Innovators: Make Sure Your Company Owns the Fruits of Your Open Innovation Projects

Let’s illustrate this concept with an example. Assume you are a Director of Innovation at Acme Gizmo. Your innovation team decides that Acme Gizmo can improve its innovation pipeline by going outside the company for new product ideas. You select Dr. Smart, an independent product development consultant, to work with your Acme Gizmo team to develop a new product. The results of this collaboration are excellent: your consumer testing shows that the product your team jointly developed with Dr. Smart will likely be a blockbuster new product. Since Dr. Smart’s job is done, you and she part ways. Your innovation and product development teams proceed to introduce the new product to the mariket and, as predicted, the product is a hit.

Since your testing showed that product would likely be a valuable differentiated product for your company, you correctly decided that Acme Gizmo should file for patent protection. However, you find out that because that Dr. Smart participated with your team in the invention of your new product, Dr. Smart is as much an owner of the patent on the product as is Acme Gizmo. As a joint owner, Dr. Smart holds the same interest in the invention as Acme, and Dr. Smart can use or license the patented invention in any way she wishes. This means that she can freely license her patent rights to Acme Gizmo’s biggest competitor.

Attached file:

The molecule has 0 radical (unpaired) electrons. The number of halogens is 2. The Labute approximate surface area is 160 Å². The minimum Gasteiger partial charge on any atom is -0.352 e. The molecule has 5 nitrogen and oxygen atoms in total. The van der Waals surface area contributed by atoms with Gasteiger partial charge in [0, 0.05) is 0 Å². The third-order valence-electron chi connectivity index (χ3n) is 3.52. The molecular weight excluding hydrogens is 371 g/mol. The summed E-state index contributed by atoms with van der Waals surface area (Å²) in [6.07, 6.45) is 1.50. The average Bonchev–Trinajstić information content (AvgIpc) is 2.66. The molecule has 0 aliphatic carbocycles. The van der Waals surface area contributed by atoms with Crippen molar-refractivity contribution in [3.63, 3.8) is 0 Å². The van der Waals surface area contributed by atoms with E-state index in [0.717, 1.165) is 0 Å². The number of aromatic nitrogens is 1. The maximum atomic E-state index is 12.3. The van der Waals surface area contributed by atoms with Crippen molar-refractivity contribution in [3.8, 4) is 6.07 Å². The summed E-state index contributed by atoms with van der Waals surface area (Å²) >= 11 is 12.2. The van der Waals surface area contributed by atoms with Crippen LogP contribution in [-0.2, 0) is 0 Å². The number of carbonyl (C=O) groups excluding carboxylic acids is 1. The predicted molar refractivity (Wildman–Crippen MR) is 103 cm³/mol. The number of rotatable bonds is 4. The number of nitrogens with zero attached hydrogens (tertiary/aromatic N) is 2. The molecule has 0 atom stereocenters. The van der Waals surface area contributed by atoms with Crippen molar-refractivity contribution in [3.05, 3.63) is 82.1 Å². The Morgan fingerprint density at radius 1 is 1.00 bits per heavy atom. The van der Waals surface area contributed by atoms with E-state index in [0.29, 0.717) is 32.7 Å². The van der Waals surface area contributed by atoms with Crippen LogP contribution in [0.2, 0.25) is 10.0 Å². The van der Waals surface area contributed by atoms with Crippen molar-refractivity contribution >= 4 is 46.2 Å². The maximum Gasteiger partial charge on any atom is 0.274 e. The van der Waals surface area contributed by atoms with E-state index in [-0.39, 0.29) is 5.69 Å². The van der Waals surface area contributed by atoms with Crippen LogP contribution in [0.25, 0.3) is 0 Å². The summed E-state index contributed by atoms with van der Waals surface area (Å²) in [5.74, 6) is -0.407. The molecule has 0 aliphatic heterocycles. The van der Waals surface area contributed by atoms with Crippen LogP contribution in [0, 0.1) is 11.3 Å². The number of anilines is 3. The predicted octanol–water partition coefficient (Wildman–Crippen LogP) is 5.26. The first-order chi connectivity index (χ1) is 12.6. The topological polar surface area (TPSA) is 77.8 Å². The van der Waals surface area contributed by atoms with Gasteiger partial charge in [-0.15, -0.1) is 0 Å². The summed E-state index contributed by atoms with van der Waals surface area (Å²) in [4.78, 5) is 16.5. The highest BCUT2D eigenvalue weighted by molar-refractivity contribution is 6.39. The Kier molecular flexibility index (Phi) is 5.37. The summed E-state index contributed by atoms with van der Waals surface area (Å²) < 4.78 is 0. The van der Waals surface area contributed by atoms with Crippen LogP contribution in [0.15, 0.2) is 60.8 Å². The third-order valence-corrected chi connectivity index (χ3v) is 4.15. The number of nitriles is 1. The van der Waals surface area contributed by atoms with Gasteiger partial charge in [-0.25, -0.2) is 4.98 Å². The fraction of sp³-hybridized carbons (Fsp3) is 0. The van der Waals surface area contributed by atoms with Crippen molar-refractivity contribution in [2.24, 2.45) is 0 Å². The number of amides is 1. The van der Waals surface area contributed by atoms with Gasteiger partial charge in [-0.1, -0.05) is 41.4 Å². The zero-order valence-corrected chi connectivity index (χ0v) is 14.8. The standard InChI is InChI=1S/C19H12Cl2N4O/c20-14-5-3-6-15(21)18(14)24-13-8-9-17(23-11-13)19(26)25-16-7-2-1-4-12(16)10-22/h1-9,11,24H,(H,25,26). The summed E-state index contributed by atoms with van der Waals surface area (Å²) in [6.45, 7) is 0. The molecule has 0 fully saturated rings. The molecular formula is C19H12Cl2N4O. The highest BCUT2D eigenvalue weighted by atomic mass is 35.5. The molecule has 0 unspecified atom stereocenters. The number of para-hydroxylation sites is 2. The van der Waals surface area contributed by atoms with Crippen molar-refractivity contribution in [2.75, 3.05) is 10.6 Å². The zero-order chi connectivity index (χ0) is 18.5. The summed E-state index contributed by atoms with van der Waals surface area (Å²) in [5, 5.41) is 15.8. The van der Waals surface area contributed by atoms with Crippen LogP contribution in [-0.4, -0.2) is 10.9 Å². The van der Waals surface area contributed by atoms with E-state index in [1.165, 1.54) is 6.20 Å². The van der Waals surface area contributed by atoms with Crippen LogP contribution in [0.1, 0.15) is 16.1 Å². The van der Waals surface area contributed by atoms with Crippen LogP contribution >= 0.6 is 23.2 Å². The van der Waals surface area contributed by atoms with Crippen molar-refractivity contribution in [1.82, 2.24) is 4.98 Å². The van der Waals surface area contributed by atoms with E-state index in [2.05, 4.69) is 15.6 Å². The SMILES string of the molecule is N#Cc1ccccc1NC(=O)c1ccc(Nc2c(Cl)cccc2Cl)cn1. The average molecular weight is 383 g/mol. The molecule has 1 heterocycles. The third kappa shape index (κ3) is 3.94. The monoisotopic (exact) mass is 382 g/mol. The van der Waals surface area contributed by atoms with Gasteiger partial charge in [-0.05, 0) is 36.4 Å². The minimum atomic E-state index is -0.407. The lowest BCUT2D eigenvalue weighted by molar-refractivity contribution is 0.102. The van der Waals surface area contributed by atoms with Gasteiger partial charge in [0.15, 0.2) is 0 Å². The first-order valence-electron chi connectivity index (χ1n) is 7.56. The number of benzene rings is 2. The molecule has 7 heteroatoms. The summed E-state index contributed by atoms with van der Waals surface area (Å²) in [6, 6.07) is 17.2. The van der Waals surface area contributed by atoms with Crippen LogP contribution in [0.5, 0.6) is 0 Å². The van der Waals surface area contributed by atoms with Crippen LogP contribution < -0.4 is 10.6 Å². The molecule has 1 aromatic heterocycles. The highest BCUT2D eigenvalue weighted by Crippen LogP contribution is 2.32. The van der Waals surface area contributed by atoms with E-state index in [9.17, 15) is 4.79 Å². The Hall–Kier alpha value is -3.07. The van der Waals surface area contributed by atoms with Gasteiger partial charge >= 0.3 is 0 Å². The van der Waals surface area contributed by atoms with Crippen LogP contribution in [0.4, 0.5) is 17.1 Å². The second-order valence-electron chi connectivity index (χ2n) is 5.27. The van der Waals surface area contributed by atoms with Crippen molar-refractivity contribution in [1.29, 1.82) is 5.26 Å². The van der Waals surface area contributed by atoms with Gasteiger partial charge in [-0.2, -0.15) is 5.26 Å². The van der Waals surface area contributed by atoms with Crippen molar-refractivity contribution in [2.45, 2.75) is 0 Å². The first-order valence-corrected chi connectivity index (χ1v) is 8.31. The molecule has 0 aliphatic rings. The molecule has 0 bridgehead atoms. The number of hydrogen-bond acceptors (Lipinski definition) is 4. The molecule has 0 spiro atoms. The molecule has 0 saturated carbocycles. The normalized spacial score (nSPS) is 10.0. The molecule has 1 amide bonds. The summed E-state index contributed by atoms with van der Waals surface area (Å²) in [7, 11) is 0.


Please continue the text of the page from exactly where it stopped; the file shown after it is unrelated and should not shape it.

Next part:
Significantly, Dr. Smart’s interest as joint inventor exists by law. This means that your company’s patent attorneys are legally required to name her as an inventor even if it is not in the best interests of Acme Gizmo. If they do not and the patent ends up in court, the judge will either make Acme Gizmo name Dr. Smart as a joint inventor or the court will invalidate the patent. Either way, Acme Gizmo does not exclusively own rights to your blockbuster new product.

As an innovation professional you understand that it is unacceptable for Acme Gizmo to not be able to wholly own the rights to the fruits of your Open Innovation projects. How can you go forward with valuable Open Innovation projects but still avoid outside collaborators such as Dr. Smart from obtaining joint rights? It’s actually rather easy: prior to engaging in any collaborative activity, you must obtain a written agreement from your outside collaborator will relinquish to your company any inventions resulting from the collaboration. Note that this agreement must be completed before any inventions result. As of the moment the invention exists, Dr. Smart’s rights come into existence. This actually means that the agreement should be in place before any collaboration actually occurs, because one never knows when collaboration will result in an invention.